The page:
Digital Signage, Tips
    September 04, 2018

    Avoid these errors when positioning your digital signage screens

    Identifying the ideal position for a digital signage screen allows you to boost the impact of the broadcasted messages, mostly when this placement is correlated to the targeted audience and the strategy of the broadcasted content. However, badly placing a screen can, much more easily, give off a bad brand image, make the messages have only very little impact and, of course, waste all the effort, time and money invested in an on-screen communication project. After having asked yourself the right questions when it comes to the choice for the placement of your digital signage screens, avoiding bad zones becomes a necessity.

    Avoid putting your screens too high

    While putting a screen high up might seem like a good idea, since they’re then visible from a larger distance, they are however, generally, not even noticed! It’s true that our natural tendency is to look at others, or to verify where we put our feet, thus we generally don’t even look up into the air, which makes high placed screens near to invisible. Moreover, the position in which we can see them (head folded backwards), is not a comfortable one (which gives a negative impression), thus, even if the screens are seen, they’re only looked at for a very short time, and this regardless of the quality of the content.

    Avoid zones with a high luminosity

    It’s not going to come as a surprise to say that the luminosity of a screen and its environment can make it harder to read the messages. Badly positioned, a screen can have a reflection, or can be against the light, which, in both cases, hurts the legibility of the messages. In the same way a screen that is too luminous in a dusky environment (party, dimly lit room) can blind us (mostly if the content background is white) and to the contrary, a feebly lit screen can become illegible in a very luminous environment (sunny day, strongly lit room…). Identify the luminous zones and their evolution during the day, and avoid placing your screens in zones that could fall victim to the light.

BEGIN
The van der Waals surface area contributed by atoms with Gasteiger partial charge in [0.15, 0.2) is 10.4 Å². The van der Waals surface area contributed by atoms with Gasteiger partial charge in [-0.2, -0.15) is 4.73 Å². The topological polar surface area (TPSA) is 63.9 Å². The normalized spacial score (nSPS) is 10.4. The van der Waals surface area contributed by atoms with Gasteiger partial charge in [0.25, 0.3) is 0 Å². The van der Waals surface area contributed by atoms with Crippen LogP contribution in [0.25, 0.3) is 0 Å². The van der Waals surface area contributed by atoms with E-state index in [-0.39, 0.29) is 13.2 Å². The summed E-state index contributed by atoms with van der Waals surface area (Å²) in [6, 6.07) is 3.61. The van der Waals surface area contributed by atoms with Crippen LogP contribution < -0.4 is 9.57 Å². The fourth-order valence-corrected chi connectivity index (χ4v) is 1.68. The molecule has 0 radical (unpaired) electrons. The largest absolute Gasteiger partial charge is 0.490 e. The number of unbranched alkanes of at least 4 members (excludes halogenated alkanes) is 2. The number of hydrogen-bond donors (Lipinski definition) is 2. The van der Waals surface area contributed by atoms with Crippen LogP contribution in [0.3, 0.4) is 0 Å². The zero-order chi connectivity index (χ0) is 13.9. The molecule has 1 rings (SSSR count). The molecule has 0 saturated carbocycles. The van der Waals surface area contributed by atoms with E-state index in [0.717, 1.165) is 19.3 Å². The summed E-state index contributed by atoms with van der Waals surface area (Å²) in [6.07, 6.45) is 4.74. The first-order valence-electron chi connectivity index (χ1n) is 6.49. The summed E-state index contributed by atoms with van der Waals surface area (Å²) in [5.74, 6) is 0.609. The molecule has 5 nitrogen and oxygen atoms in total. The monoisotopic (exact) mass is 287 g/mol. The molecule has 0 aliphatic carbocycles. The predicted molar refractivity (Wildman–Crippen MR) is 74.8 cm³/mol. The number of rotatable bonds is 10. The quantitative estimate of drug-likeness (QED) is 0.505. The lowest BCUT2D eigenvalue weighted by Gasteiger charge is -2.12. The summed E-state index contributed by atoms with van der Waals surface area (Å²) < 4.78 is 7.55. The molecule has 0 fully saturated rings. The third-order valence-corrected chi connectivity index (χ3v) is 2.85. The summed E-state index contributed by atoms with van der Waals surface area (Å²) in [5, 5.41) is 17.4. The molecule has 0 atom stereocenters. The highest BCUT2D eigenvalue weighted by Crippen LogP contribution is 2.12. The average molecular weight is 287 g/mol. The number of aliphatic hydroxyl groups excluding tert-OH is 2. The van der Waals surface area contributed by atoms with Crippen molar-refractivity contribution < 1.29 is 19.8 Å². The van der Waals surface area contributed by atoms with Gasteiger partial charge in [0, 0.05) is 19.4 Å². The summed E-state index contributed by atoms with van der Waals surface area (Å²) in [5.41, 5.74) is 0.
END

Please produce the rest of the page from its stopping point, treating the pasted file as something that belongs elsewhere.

Avoid placing a screen because of technical reasons

    Of course, it’s easier to place a screen where there is already an electrical outlet, where there is no need to do work, or to put some cable down. It would seem to make sense from a financial perspective as well. Yet, if the outlets weren’t installed for this specific constraint, it’s generally a bad idea. In the same way as it’s a bad idea to let the person who installs the screen choose the best place to put it. If a well-placed screen can be very efficient and improve the impact of the messages that it broadcasts, a badly placed one can degrade the brand image, and furthermore give no reach whatsoever to your broadcasted messages and thus waste all the effort, time and money invested in the setup of the system. Foregoing your target audience because you don’t want to pull some cables is a bit of shame. Including the placement of the screen in a global strategy, and creating a real reflection around its installation, is, in the long term much more profitable.